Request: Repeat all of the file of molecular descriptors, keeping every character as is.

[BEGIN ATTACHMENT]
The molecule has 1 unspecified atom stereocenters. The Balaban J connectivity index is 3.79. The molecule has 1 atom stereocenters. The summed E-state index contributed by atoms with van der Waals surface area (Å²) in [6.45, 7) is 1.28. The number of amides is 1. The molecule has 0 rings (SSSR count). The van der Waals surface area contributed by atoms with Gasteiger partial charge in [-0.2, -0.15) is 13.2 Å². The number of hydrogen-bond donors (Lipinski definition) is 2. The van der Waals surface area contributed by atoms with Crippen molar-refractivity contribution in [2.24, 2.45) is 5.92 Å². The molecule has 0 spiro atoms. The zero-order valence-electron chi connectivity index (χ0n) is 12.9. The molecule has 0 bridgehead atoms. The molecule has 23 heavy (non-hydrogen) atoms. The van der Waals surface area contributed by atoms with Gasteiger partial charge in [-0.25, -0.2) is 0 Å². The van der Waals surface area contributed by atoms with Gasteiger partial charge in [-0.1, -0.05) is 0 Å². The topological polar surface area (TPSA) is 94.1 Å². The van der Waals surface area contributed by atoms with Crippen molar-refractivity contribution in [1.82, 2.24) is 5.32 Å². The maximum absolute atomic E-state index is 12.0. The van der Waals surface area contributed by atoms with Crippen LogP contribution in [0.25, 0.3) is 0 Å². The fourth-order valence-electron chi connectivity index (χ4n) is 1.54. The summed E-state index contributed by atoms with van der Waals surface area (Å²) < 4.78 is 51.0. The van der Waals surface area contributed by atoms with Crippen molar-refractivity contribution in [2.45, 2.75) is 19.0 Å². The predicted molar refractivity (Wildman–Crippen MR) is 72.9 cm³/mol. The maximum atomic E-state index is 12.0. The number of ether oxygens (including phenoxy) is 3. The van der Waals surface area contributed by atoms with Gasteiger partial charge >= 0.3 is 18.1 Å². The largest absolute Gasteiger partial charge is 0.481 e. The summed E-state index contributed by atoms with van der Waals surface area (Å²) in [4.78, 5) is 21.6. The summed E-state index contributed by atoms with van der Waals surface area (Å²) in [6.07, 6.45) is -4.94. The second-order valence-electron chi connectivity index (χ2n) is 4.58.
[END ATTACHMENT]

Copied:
The molecule has 1 unspecified atom stereocenters. The Balaban J connectivity index is 3.79. The molecule has 1 atom stereocenters. The summed E-state index contributed by atoms with van der Waals surface area (Å²) in [6.45, 7) is 1.28. The number of amides is 1. The molecule has 0 rings (SSSR count). The van der Waals surface area contributed by atoms with Gasteiger partial charge in [-0.2, -0.15) is 13.2 Å². The number of hydrogen-bond donors (Lipinski definition) is 2. The van der Waals surface area contributed by atoms with Crippen molar-refractivity contribution in [2.24, 2.45) is 5.92 Å². The molecule has 0 spiro atoms. The zero-order valence-electron chi connectivity index (χ0n) is 12.9. The molecule has 0 bridgehead atoms. The molecule has 23 heavy (non-hydrogen) atoms. The van der Waals surface area contributed by atoms with Gasteiger partial charge in [-0.25, -0.2) is 0 Å². The van der Waals surface area contributed by atoms with Gasteiger partial charge in [-0.1, -0.05) is 0 Å². The topological polar surface area (TPSA) is 94.1 Å². The van der Waals surface area contributed by atoms with Crippen molar-refractivity contribution in [1.82, 2.24) is 5.32 Å². The maximum absolute atomic E-state index is 12.0. The van der Waals surface area contributed by atoms with Crippen LogP contribution in [0.25, 0.3) is 0 Å². The fourth-order valence-electron chi connectivity index (χ4n) is 1.54. The summed E-state index contributed by atoms with van der Waals surface area (Å²) < 4.78 is 51.0. The van der Waals surface area contributed by atoms with Crippen molar-refractivity contribution in [2.45, 2.75) is 19.0 Å². The predicted molar refractivity (Wildman–Crippen MR) is 72.9 cm³/mol. The maximum atomic E-state index is 12.0. The number of ether oxygens (including phenoxy) is 3. The van der Waals surface area contributed by atoms with Gasteiger partial charge >= 0.3 is 18.1 Å². The largest absolute Gasteiger partial charge is 0.481 e. The summed E-state index contributed by atoms with van der Waals surface area (Å²) in [4.78, 5) is 21.6. The summed E-state index contributed by atoms with van der Waals surface area (Å²) in [6.07, 6.45) is -4.94. The second-order valence-electron chi connectivity index (χ2n) is 4.58.